Fast Company’s telling us how to incorporate social media into our business lives, with this article called The 10 Commandments of Social Media. It’s by Lon Safko, who wrote a book called “The Social Media Bible,” and has a blog by the same name.
Here are his recommendations for social media usage for business success:
A May 2009 ANA survey found that social media marketing was one of the marketing activities that was likely to get a budget increase during the recession:
And, the survey goes on to explain that once the recession ends, budget increases are expected for general media (68% of marketers), social networking (41%) and testing and innovation (40%).
This is cool – marketers are really willing to try something new in order to reach consumers during the tough times and beyond. But they’re not quite there yet; a lot of marketers seem to still be uncomfortable with new technology, and they are not quite willing to go all the way.
For example, a recent Deloitte survey found that 55% of executives admitted that their companies do not have an official policy for social networks—and 22% would like to use social nets, but don’t know how. Furthermore, the survey found that nearly three-quarters of employees agreed that it’s easy to damage a company’s reputation on social media, including 24% who strongly agreed.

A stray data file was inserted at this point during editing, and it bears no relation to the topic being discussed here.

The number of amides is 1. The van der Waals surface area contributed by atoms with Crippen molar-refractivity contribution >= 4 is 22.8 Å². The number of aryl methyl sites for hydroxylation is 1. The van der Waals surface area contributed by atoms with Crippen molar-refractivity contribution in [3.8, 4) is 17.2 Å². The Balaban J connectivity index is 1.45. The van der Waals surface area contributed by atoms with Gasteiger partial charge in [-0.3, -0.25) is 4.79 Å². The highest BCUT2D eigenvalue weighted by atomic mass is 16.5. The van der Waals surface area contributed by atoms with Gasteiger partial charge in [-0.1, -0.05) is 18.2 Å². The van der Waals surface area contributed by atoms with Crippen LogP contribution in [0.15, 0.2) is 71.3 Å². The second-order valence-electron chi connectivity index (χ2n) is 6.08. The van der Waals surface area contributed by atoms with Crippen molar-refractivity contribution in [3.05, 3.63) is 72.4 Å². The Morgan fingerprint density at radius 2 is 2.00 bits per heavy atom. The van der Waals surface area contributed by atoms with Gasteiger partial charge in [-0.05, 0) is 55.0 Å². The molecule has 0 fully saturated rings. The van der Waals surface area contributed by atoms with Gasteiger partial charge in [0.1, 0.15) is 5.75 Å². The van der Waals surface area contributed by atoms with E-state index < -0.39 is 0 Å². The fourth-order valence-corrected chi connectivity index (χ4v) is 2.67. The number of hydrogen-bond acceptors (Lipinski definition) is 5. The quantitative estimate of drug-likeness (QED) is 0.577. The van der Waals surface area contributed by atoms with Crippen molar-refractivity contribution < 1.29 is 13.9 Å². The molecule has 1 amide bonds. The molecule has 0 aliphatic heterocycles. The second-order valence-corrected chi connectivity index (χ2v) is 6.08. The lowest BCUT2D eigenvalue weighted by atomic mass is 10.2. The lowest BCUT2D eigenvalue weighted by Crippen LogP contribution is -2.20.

That’s enough to cause most companies to be very careful, if not scare them away completely.
I recently went to LibCampNYC 2009, which was an “unconference” gathering consisting of a choice of four sessions that covered various important current librarian issues. It was attended by about 140 information professionals across several disciplines: academic, public and special/corporate librarians (like yours truly).
I probably don’t have to mention that social media figured prominently in the schedule and continued to surface during conversations and discussions throughout the day.
One particular session was called “Social Media Marketing,” and was facilitated by iLibrarian blogger extraordinaire, Ellyssa Kroski. During the discussion, New York Public librarians explained how they use Twitter to push content and make their users aware of new collections and events going on in the library. An interesting change that was noted in the discussion is that before social media, all marketing was top-down, and marketing-department-controlled. Now, many people are contributing, and it’s a way for everybody to get in on marketing.
This is a perfect opportunity to leverage brand ambassadors – from within the enterprise and the library or information center.